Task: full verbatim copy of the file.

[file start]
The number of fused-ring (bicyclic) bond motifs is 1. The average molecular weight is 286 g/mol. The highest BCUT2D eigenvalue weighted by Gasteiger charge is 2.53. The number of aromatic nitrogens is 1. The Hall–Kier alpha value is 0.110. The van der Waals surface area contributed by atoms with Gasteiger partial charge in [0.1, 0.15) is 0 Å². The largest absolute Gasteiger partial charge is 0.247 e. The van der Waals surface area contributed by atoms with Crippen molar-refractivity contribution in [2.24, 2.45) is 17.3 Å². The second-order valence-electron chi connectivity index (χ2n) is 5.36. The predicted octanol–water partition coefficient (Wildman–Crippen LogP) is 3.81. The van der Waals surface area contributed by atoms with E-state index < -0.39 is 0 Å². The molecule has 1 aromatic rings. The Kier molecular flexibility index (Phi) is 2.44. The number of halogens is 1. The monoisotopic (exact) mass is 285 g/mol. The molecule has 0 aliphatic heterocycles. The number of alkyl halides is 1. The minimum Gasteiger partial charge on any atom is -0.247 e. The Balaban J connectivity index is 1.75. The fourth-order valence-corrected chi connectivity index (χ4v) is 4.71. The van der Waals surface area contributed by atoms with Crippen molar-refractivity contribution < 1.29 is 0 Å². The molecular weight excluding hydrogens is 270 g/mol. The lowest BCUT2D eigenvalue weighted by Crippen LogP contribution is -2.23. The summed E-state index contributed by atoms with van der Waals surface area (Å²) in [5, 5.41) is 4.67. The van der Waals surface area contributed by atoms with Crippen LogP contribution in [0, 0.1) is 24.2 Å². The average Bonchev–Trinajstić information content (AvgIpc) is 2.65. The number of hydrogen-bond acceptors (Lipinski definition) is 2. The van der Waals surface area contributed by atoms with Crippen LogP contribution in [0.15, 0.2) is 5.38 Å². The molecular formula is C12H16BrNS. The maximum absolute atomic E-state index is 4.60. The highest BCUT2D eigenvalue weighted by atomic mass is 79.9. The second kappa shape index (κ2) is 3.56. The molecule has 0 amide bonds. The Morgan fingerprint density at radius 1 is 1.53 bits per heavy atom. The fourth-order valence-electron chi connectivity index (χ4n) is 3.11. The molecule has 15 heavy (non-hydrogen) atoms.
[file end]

The number of fused-ring (bicyclic) bond motifs is 1. The average molecular weight is 286 g/mol. The highest BCUT2D eigenvalue weighted by Gasteiger charge is 2.53. The number of aromatic nitrogens is 1. The Hall–Kier alpha value is 0.110. The van der Waals surface area contributed by atoms with Gasteiger partial charge in [0.1, 0.15) is 0 Å². The largest absolute Gasteiger partial charge is 0.247 e. The van der Waals surface area contributed by atoms with Crippen molar-refractivity contribution in [2.24, 2.45) is 17.3 Å². The second-order valence-electron chi connectivity index (χ2n) is 5.36. The predicted octanol–water partition coefficient (Wildman–Crippen LogP) is 3.81. The van der Waals surface area contributed by atoms with E-state index < -0.39 is 0 Å². The molecule has 1 aromatic rings. The Kier molecular flexibility index (Phi) is 2.44. The number of halogens is 1. The monoisotopic (exact) mass is 285 g/mol. The molecule has 0 aliphatic heterocycles. The number of alkyl halides is 1. The minimum Gasteiger partial charge on any atom is -0.247 e. The Balaban J connectivity index is 1.75. The fourth-order valence-corrected chi connectivity index (χ4v) is 4.71. The van der Waals surface area contributed by atoms with Crippen molar-refractivity contribution < 1.29 is 0 Å². The molecular weight excluding hydrogens is 270 g/mol. The lowest BCUT2D eigenvalue weighted by Crippen LogP contribution is -2.23. The summed E-state index contributed by atoms with van der Waals surface area (Å²) in [5, 5.41) is 4.67. The van der Waals surface area contributed by atoms with Crippen LogP contribution in [0, 0.1) is 24.2 Å². The average Bonchev–Trinajstić information content (AvgIpc) is 2.65. The number of hydrogen-bond acceptors (Lipinski definition) is 2. The van der Waals surface area contributed by atoms with Crippen LogP contribution in [0.15, 0.2) is 5.38 Å². The molecular formula is C12H16BrNS. The maximum absolute atomic E-state index is 4.60. The highest BCUT2D eigenvalue weighted by atomic mass is 79.9. The second kappa shape index (κ2) is 3.56. The molecule has 0 amide bonds. The Morgan fingerprint density at radius 1 is 1.53 bits per heavy atom. The fourth-order valence-electron chi connectivity index (χ4n) is 3.11. The molecule has 15 heavy (non-hydrogen) atoms.